When we returned to live in 2007 (after another couple of visits), I was possibly even more spellbound with the city on the harbour, and launched into life there with gusto. We stayed for four and a half years, and there was never a day that I failed to be filled with wonder when I turned a corner to be greeted by the sight of the sparkling water glistening up at me. I never tired of jumping on a ferry to get somewhere and would opt to do so even if it took a bit longer than the bus. Unlike the majority of the people I meet, I'm not a fan of London or New York, I find them too big and impersonal  and just not my cup of tea, but I love the size of Sydney - big enough to have everything you need and a whole lot more, but small enough to feel at home. It's touted as the city of villages, and that rings very true, individual pocket communities balanced around the glistening harbour and into the urban and suburban sprawl beyond, with their own distinct characters, but by and large co-existing peacefully makes for an extremely comfortable environment. 

We're heading off to New Zealand next week, for the next part of our adventure, which I'm really excited about, but I couldn't let a visit to Australia slip by without some time in my favourite city in the world. So I packed my bags and waved goodbye to Mr T and the Littlest Hobo and took the short flight down. I've spent a fair amount of time in the Virgin Australia domestic terminal in my time, so arriving there was like coming home the moment that I stepped off the plane - a feeling that stayed with me for the entire visit. I made a beeline for the train and headed straight for Circular Quay - as it happened that tied in well with my transport needs, but even if it hadn't, I suspect I would have found myself there anyway. This is the way that everybody should arrive in Sydney for the first time, and if you are yet to visit, I urge you to choose this option. I checked the ferry times while I was on the train and knew I would have to dash to make the ferry, so I dug in my wallet for the ferry tickets that were still there from what had seemed mere minutes ago a dim and distant lifetime, and tore straight down to wharf 5 without a second thought that the departure wharves may have swapped around in the 8 months we'd been away - luckily they hadn't. 

Once I'd made it onto the ferry - last passenger on - I found a spot outside and allowed myself to take it all in. The same sights, sounds and smells were still there under the cloudless blue sky, dazzling me as I shrugged on the old familiar overcoat that shrouds the most iconic coat hanger in the world. Sydney was back under my skin.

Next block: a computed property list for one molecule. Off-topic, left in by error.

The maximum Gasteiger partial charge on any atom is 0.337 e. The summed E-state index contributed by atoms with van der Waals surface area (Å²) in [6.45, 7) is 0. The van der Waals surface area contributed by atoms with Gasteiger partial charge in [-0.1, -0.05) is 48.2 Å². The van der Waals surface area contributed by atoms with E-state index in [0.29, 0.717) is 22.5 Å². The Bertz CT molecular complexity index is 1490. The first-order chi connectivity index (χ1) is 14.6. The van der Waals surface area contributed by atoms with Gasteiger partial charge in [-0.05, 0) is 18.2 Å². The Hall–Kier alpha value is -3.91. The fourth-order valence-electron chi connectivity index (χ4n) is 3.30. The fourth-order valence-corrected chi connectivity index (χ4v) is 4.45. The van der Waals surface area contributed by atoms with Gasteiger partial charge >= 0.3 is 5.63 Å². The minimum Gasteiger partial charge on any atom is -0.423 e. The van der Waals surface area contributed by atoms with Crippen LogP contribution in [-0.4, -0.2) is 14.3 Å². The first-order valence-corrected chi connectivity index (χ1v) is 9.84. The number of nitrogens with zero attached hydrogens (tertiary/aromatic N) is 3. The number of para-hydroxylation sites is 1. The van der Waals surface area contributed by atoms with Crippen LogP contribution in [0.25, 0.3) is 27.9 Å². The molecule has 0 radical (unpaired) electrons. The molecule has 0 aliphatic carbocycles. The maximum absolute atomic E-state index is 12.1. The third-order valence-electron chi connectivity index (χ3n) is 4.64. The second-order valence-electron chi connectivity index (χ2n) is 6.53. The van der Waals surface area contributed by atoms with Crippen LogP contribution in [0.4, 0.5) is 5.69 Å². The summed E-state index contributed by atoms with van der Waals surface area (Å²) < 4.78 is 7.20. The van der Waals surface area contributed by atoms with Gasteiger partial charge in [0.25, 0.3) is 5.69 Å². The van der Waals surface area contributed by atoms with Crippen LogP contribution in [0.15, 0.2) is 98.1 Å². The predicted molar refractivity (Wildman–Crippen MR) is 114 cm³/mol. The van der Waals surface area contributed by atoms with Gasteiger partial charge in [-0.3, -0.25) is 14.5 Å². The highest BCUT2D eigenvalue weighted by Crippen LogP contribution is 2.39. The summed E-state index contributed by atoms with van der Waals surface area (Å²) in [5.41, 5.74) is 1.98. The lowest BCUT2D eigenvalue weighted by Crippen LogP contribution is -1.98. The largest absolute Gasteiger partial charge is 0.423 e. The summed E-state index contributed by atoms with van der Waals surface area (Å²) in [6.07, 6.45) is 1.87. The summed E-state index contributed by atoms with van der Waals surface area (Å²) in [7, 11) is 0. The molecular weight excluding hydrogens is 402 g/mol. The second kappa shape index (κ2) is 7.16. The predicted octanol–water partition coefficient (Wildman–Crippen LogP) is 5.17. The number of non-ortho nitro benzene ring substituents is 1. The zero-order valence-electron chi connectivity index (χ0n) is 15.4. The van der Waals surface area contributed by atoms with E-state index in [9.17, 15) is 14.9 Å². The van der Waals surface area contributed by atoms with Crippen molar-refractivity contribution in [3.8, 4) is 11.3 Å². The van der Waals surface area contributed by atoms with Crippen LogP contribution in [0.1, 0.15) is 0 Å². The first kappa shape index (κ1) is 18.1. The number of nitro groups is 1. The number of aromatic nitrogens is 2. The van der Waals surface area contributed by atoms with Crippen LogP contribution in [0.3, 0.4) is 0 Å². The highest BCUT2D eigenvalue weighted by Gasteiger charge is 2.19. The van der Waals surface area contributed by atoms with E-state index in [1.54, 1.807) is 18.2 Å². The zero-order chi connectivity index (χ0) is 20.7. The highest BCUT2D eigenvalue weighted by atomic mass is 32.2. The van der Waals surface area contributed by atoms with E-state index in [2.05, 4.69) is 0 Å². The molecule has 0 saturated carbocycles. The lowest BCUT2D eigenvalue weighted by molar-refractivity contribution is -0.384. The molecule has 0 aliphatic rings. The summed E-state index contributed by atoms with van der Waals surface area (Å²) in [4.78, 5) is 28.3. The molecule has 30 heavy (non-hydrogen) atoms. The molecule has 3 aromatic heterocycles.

Not much has changed, and that is comforting and disturbing at the same time, because it makes it all the more comfortable to be there. I looked around me, as ever, seeing photographs to be made everywhere, and caught myself thinking that I'd come back and do it another day, when I had less to carry. It's hard not to get complacent when you are treated to such wondrous views on a daily basis and all too easily I appeared to have slipped back into that mantra. I didn't use my camera much - ultimately, I was there to visit friends, with a jam packed schedule, but I needed to remind myself that I wouldn't be going on a photography walk there next week or next month to avoid disappointment or regret later. 

Seeing my Sydney friends was a delight. Being toddler-free gave me the chance to hop from suburb to suburb and stay with a different person every night, sleeping on couches and fitting into the daily swing of my buddies lives with the added benefit of the very warmest of welcomes home at the end of it all. I always say that one of the things that makes the UK appealing to me is the long time friendships that can't be replicated without time, and while that still holds true, catching up with people in Sydney confirmed that four and a half years is long enough to build some very special friendships too. 

Captured with my iPhone, from Circular Quay station

So after a couple of crazy but pleasure filled days, I performed what is becoming a ritual of sorts again today and stood on Circular Quay station, looking out at the bridge, the Opera House and the every day comings and goings on the water below. Drinking in everything in my view, and committing it once again to memory before turning on my heal and hopping on a train. Until next time Sydney, because while you still hold a piece of my heart, I can't be a stranger forever.




Monday, February 13, 2012

Picnic days

I love picnic days. The kind of day when you wake up with the sun shining in the sky, and you don't really have any plans, but you know you want to do something. They're brilliant for spontaneity, the best ones always seem to be those that you set out for ten minutes after deciding that that's what you plan to do. And they can be a great, budget friendly outing too from a sandwich and a bottle of water, to all out five star dining with chairs, fold away tables, toys and games and even your own bbq.